Wednesday, 2024 June 19

Mobility startup Bounce lays off 130 employees

The layoffs in the Indian startup ecosystem due to the COVID-19 induced economic slump is yet to go away. Bengaluru-based mobility startup Bounce, said it was letting go of 130 employees, or one-fifth of its total team strength, as it’s figuring out its business priorities.

In April, the company had announced salary cuts to avoid laying off its employees. The three founders, Vivekananda Hallekere, Varun Agni, and Anil Giriraj took 100% pay cut, while the rest of the employees had agreed to 20% to 60% deductions from their salary in exchange of employee stock ownership plans.

“Unfortunately, the way the external environment has continued to shift means our medium-term workforce needs have changed as several new business lines, products, and projects we had planned will have to either transform or be put on hold in the coming quarters,” Hallekere, co-founder and CEO, Bounce noted in a blog.

“While we cannot know the future, our hope is that these cuts are sufficient to put us on a strong path to continue through the next period of global uncertainty and change,” he added.

In the face of the long-term impact on the mobility space resulting from the global healthcare crisis, bike-rental companies have started exploring short- to mid-term subscription models instead of renting the two-wheelers for every ride. In May, as India began relaxing the lockdown in a phased manner, Bounce and its competitor Vogo started offering subscription plans ranging from a month to three months to its users.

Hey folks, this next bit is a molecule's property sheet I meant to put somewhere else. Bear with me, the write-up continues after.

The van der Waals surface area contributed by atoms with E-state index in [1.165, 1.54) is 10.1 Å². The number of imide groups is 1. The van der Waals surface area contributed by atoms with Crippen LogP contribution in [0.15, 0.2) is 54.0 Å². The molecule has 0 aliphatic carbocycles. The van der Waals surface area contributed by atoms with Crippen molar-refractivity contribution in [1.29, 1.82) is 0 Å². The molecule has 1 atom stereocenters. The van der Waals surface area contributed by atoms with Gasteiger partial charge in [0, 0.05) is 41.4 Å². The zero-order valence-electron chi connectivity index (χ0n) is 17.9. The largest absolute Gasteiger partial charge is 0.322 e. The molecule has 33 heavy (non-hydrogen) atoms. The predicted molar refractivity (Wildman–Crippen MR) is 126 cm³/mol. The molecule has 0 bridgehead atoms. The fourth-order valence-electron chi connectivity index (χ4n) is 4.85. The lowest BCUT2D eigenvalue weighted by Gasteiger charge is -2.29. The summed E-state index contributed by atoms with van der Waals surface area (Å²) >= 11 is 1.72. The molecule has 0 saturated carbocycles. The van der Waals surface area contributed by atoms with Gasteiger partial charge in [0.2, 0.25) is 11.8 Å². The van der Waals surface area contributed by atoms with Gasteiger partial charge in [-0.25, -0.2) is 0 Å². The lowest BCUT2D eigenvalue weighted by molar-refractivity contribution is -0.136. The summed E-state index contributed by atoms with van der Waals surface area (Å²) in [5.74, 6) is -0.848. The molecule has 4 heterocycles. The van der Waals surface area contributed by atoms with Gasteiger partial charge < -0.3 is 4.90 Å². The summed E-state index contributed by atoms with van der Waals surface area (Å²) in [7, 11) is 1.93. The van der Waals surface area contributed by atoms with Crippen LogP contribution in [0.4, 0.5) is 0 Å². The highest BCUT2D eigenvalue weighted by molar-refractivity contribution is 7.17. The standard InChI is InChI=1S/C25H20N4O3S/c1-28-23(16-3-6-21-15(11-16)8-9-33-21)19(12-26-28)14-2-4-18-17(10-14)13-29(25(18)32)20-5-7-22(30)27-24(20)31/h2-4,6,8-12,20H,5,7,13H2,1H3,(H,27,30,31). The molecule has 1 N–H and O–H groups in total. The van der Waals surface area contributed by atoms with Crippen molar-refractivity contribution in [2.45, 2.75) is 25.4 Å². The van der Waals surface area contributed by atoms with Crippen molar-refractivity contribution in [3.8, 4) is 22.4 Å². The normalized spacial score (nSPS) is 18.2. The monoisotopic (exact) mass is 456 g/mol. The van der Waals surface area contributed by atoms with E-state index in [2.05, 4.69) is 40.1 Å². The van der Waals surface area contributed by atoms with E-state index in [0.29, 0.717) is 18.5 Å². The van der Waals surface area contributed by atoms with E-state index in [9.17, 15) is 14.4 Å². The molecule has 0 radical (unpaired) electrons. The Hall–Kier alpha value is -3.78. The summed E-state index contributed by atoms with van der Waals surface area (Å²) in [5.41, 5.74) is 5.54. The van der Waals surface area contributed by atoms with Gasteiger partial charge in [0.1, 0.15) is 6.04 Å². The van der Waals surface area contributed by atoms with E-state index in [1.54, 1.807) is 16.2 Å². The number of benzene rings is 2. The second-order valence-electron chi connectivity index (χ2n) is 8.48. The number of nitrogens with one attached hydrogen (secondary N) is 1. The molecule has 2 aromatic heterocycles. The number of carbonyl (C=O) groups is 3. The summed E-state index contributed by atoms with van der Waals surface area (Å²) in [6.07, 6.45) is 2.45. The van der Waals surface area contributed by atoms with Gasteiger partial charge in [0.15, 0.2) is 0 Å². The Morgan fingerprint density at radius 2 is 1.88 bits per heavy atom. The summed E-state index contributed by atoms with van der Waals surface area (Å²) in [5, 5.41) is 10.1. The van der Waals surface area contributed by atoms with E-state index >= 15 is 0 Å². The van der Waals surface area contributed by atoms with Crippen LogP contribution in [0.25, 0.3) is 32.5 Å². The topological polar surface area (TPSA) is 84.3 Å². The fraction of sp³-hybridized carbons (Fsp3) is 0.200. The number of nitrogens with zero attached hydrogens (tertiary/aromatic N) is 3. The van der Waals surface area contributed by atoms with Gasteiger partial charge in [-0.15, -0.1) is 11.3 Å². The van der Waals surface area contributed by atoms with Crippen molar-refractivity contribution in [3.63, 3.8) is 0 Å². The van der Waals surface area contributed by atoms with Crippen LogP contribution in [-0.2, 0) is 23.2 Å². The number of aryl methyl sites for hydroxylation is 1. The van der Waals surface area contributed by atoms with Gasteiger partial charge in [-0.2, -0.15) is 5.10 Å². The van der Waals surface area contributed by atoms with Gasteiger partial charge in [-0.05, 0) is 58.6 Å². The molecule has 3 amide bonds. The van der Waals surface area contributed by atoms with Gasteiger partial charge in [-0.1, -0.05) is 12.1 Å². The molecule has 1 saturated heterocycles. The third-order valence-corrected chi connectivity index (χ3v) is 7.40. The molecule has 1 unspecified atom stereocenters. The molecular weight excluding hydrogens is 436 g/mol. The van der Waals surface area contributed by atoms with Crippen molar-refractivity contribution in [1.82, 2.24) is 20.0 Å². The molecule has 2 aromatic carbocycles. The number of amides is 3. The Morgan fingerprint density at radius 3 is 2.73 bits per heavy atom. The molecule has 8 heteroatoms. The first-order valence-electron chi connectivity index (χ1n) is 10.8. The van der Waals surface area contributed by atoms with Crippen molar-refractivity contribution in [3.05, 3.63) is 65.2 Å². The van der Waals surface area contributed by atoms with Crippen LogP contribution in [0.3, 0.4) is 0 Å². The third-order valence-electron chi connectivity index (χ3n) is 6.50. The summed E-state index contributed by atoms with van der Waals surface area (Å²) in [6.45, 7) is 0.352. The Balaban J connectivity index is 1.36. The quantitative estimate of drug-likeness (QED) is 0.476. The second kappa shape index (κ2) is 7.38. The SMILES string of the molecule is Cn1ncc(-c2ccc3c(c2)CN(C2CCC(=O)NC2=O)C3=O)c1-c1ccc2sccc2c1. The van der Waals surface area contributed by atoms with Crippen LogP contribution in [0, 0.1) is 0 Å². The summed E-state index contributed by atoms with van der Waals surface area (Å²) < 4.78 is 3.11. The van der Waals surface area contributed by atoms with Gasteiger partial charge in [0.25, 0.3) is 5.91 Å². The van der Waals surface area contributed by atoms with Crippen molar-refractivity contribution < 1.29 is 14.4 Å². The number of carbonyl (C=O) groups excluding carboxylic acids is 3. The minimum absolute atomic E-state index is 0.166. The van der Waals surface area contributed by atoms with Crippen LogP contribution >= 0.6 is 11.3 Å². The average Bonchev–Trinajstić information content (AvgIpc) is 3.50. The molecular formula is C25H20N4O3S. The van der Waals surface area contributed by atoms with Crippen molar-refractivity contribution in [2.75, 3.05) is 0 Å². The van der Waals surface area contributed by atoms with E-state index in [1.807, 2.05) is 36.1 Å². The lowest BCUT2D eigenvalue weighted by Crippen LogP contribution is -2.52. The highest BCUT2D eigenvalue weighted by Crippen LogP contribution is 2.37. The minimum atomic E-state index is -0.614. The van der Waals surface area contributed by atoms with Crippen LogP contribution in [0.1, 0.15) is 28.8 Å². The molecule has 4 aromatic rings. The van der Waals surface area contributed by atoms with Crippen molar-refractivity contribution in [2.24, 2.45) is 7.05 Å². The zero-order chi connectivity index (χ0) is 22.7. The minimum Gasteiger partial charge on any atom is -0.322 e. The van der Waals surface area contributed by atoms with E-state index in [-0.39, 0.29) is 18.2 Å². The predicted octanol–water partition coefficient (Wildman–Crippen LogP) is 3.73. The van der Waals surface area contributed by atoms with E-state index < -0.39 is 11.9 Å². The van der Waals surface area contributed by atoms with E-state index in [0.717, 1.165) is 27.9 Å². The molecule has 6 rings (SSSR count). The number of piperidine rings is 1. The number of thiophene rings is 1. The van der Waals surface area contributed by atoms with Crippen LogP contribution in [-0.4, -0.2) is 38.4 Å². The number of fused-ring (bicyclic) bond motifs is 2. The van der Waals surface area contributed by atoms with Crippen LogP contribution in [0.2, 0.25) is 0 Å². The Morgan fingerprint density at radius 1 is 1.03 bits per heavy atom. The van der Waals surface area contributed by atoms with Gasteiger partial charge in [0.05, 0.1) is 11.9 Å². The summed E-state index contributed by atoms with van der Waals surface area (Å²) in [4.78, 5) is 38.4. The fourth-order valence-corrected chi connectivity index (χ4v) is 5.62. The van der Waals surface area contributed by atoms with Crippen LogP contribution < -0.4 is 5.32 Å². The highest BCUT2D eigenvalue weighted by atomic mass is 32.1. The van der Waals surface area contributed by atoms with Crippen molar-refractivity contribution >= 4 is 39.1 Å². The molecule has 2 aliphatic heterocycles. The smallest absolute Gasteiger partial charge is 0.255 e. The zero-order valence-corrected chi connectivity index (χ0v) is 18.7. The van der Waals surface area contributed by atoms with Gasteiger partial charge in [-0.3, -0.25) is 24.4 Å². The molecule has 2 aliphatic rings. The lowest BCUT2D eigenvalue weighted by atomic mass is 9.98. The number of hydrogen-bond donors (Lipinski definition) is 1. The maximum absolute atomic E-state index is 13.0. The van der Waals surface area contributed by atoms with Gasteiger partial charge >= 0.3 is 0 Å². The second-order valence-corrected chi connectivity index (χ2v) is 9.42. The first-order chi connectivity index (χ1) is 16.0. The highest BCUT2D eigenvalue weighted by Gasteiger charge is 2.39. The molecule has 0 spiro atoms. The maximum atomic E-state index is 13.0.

Earlier this year, Bounce raised USD 105 million in its Series D funding round led by existing investors, American venture capital firm Accel and B Capital, which is backed by Facebook co-founder Eduardo Saverin. In March, it followed up with another round of funding of USD 6.5 million in venture debt from InnoVen Capital.

Another Bengaluru-based mobility company Yulu, that claims to see a V-shaped recovery, announced USD 4 million funding from US-based

“In the first week of May, when the lockdown was partially lifted, we started the service and witnessed a good uptick in usage. Since we don’t have drivers or a co-passenger, we believe it’s the best and safest option to commute compared to buses or taxis,” Amit Gupta, co-founder and CEO at Yulu, told KrASIA. Initially the company recorded 15-20% increase in users every month, which has increased to 40% post-lockdown, he added.


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